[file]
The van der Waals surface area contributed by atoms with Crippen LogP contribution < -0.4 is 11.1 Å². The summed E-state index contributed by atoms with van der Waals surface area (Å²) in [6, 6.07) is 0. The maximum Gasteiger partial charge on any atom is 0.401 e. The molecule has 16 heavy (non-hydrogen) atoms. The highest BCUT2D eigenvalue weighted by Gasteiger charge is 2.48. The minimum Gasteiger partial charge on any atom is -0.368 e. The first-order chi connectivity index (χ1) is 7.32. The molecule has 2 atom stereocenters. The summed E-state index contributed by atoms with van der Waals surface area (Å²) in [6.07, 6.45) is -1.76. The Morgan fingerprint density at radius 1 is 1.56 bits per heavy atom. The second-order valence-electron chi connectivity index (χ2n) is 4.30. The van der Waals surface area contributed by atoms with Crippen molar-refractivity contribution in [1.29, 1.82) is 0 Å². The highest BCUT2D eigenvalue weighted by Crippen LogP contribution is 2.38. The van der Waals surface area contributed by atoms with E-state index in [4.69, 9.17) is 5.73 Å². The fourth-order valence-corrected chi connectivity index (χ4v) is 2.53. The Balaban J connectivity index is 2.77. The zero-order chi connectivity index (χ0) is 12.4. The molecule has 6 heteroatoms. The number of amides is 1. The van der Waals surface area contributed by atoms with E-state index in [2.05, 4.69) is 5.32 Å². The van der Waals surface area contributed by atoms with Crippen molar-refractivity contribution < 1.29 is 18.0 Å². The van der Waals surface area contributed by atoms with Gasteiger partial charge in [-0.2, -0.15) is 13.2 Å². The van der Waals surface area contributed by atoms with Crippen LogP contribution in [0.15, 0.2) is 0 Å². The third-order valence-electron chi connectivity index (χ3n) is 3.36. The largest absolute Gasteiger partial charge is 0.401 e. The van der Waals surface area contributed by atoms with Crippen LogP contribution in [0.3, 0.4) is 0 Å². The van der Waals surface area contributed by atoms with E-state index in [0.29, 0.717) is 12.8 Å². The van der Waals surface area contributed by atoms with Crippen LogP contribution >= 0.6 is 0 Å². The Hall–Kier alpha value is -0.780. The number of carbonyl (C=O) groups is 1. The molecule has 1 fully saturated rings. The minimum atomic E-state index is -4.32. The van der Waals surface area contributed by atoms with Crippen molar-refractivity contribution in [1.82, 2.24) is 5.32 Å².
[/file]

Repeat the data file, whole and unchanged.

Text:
The van der Waals surface area contributed by atoms with Crippen LogP contribution < -0.4 is 11.1 Å². The summed E-state index contributed by atoms with van der Waals surface area (Å²) in [6, 6.07) is 0. The maximum Gasteiger partial charge on any atom is 0.401 e. The molecule has 16 heavy (non-hydrogen) atoms. The highest BCUT2D eigenvalue weighted by Gasteiger charge is 2.48. The minimum Gasteiger partial charge on any atom is -0.368 e. The first-order chi connectivity index (χ1) is 7.32. The molecule has 2 atom stereocenters. The summed E-state index contributed by atoms with van der Waals surface area (Å²) in [6.07, 6.45) is -1.76. The Morgan fingerprint density at radius 1 is 1.56 bits per heavy atom. The second-order valence-electron chi connectivity index (χ2n) is 4.30. The van der Waals surface area contributed by atoms with Crippen molar-refractivity contribution in [1.29, 1.82) is 0 Å². The highest BCUT2D eigenvalue weighted by Crippen LogP contribution is 2.38. The van der Waals surface area contributed by atoms with E-state index in [4.69, 9.17) is 5.73 Å². The fourth-order valence-corrected chi connectivity index (χ4v) is 2.53. The Balaban J connectivity index is 2.77. The zero-order chi connectivity index (χ0) is 12.4. The molecule has 6 heteroatoms. The number of amides is 1. The van der Waals surface area contributed by atoms with E-state index in [2.05, 4.69) is 5.32 Å². The van der Waals surface area contributed by atoms with Crippen molar-refractivity contribution < 1.29 is 18.0 Å². The van der Waals surface area contributed by atoms with Gasteiger partial charge in [-0.2, -0.15) is 13.2 Å². The van der Waals surface area contributed by atoms with Crippen LogP contribution in [0.15, 0.2) is 0 Å². The third-order valence-electron chi connectivity index (χ3n) is 3.36. The largest absolute Gasteiger partial charge is 0.401 e. The van der Waals surface area contributed by atoms with Crippen LogP contribution in [0.3, 0.4) is 0 Å². The van der Waals surface area contributed by atoms with E-state index in [0.29, 0.717) is 12.8 Å². The van der Waals surface area contributed by atoms with Crippen LogP contribution >= 0.6 is 0 Å². The Hall–Kier alpha value is -0.780. The number of carbonyl (C=O) groups is 1. The molecule has 1 fully saturated rings. The minimum atomic E-state index is -4.32. The van der Waals surface area contributed by atoms with Crippen molar-refractivity contribution in [1.82, 2.24) is 5.32 Å².